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‘The Exorcist’ — an unlikely parable of alternative medicine?

What do you do when all legitimate medical treatments have been exhausted?

The Exorcist is a film about faith and the nature of evil. The intent is to show proof of transcendence and the triumph of good over evil. While these intended themes are obvious, the realism of the production tells another story.

The movie can also be seen as a case study of how people can be lead to alternative medical treatments. It shows how frustration with the processes of modern medicine and the inability to accept its findings can make someone seek relief elsewhere — a cure administered by a holy man, rather than a doctor.

The fiction

Actress Chris McNeil and her pre-teen daughter Regan live in Georgetown, D.C., while Chris is shooting a movie. They appear quite content and happy, until Regan’s bed shakes, she urinates on the floor, and then spits in the face of her doctor while calling him a “f*cking bastard.”

Afterward, Dr. Klein provides his diagnosis of Regan’s condition, “It’s a symptom, of a type of disturbance in the chemical-electrical activity of the brain … in the temporal lobe.” He explains this is the cause of bizarre hallucinations that are preceded by convulsions. “Mrs. McNeil, the problem with your daughter is not her bed,” Klein says, “it’s her brain.” When questioned about Regan’s change in personality, the doctor tells her that a lesion in the temporal lobe can lead to destructive, even criminal behavior.

The doctor starts the process of gathering data to support the diagnosis, wheeling Regan into a surgical theater in which she is told to lie still while a huge needle is injected into her neck. This is all to prepare for the x-rays that are taken by heavy equipment, a strangely violent procedure that, a neurologist confirms, identifies no abnormalities, falsifying the initial diagnosis.

While the doctors are viewing the results, an urgent call is received from Ms. McNeill. They arrive to find Regan thrashing violently on her bed and making vulgar statements and gestures. The two doctors hold Regan down and a sedative is administered. Ms. McNeil is taken out of the room crying and screaming.

Ms. McNeill asks, “How could she fly off the bed like that?” and the neurologist explains that pathological states can induce abnormal strength. When told that they still consider Regan’s condition to be a temporal lobe disturbance, Ms. McNeill understandably loses her temper and screams that Regan is “acting like she’s out of her mind! Psychotic, like a … split personality.”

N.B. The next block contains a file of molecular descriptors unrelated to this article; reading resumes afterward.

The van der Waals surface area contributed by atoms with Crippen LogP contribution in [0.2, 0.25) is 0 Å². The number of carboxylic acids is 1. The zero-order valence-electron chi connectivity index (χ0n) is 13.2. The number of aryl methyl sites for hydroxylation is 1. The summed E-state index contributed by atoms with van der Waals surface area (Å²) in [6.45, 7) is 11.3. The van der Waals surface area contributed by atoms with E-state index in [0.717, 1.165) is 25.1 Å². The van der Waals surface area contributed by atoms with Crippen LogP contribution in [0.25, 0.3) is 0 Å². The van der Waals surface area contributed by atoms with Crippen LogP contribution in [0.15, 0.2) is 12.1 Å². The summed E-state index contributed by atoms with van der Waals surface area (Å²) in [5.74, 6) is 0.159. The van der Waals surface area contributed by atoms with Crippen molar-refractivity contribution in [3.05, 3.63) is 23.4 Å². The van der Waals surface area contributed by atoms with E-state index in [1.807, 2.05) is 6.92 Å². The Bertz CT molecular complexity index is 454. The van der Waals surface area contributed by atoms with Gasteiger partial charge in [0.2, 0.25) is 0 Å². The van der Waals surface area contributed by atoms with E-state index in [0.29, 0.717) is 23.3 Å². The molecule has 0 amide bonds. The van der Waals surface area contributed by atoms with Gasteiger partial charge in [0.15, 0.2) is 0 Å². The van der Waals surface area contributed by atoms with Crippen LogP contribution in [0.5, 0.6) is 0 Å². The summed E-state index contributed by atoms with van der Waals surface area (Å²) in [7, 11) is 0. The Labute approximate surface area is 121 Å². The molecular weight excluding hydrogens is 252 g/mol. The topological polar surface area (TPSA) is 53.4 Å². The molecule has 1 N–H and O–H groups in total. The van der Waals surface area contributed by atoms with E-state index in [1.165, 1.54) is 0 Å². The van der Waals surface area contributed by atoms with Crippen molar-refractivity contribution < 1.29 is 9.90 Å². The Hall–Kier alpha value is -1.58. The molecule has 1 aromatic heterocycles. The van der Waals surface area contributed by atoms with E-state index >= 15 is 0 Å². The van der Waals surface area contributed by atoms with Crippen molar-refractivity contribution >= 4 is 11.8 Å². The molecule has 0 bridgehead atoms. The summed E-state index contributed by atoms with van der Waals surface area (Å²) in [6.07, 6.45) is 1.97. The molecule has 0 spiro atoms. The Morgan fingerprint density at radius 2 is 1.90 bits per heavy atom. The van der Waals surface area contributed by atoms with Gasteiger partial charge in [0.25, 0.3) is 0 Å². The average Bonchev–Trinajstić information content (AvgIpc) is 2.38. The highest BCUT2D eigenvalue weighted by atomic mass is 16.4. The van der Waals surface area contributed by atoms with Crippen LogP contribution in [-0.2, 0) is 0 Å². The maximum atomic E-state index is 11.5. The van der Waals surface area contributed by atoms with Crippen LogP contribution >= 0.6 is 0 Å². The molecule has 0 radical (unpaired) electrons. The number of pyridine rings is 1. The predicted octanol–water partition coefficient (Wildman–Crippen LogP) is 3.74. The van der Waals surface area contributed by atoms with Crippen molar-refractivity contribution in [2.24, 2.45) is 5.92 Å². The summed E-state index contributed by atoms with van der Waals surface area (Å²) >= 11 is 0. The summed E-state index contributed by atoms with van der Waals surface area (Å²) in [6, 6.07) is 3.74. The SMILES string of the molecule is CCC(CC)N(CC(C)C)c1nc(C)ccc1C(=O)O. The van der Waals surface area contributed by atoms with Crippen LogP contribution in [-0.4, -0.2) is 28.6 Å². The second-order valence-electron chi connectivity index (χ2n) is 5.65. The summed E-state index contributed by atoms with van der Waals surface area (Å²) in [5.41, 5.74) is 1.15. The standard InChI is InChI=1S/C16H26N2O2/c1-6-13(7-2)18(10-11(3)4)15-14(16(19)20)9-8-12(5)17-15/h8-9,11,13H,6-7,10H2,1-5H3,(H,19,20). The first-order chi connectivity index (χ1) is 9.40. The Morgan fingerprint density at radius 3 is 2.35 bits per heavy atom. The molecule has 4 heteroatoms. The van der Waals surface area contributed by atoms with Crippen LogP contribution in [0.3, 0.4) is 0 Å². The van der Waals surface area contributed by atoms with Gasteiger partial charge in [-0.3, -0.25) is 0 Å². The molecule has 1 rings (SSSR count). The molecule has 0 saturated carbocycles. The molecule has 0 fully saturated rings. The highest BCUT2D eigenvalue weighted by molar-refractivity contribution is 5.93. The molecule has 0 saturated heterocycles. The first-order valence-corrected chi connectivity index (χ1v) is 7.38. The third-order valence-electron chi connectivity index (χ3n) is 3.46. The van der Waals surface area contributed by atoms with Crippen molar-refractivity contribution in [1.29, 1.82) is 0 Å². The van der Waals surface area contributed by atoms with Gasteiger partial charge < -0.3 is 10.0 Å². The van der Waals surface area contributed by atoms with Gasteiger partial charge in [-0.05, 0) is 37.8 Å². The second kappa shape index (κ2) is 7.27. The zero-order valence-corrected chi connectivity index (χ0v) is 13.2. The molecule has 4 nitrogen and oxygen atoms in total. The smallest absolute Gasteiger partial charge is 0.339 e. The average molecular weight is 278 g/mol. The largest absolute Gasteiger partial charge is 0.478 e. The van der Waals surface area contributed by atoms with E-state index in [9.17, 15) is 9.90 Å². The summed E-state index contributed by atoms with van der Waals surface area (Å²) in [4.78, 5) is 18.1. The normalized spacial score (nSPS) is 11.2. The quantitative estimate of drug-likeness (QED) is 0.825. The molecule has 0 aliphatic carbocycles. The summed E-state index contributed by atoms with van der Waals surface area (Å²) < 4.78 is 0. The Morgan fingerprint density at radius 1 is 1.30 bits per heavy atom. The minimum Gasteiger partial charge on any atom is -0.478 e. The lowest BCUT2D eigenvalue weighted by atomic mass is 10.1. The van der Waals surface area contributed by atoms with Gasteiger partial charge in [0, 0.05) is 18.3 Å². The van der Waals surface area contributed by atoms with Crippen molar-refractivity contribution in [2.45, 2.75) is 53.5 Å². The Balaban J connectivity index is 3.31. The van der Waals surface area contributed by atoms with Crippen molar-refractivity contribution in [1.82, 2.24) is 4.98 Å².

The neurologist notes the rarity of confirmed cases of “so-called” split personality disorder. “I know the temptation is to leap to psychiatry,” he says, “but any reasonable psychiatrist would exhaust the somatic possibilities first”. The doctors then agree to more painful and traumatizing tests to “pin down that lesion” and “at least eliminate certain other possibilities.” When the new test results come back negative, the doctor advises that now it’s time to look for a psychiatrist.

The initial inclusion of a psychiatrist in Regan’s care is short-lived and does not go well. The psychiatrist attempts to address the person “inside of” Regan, and while in a hypnotic state, Regan starts to growl and attacks him. The psychiatrist leaves Ms. McNeil and the doctor bereft of answers and nursing a bruised crotch.

Regan is moved to a clinic for observation. When not screaming and trying her restraints, she’s staring blankly and moving her lips without speaking. In a conference room on the clinic’s campus, Ms. McNeil confers with 11 different doctors who tell her what they seem to be observing is “somnambular-form possession,” and that “it starts with a conflict or guilt and leads to the delusion that the patient’s body had been invaded by an alien intelligence.” The doctors’ suggestion of referral to a mental hospital is vehemently refused by Ms McNeil.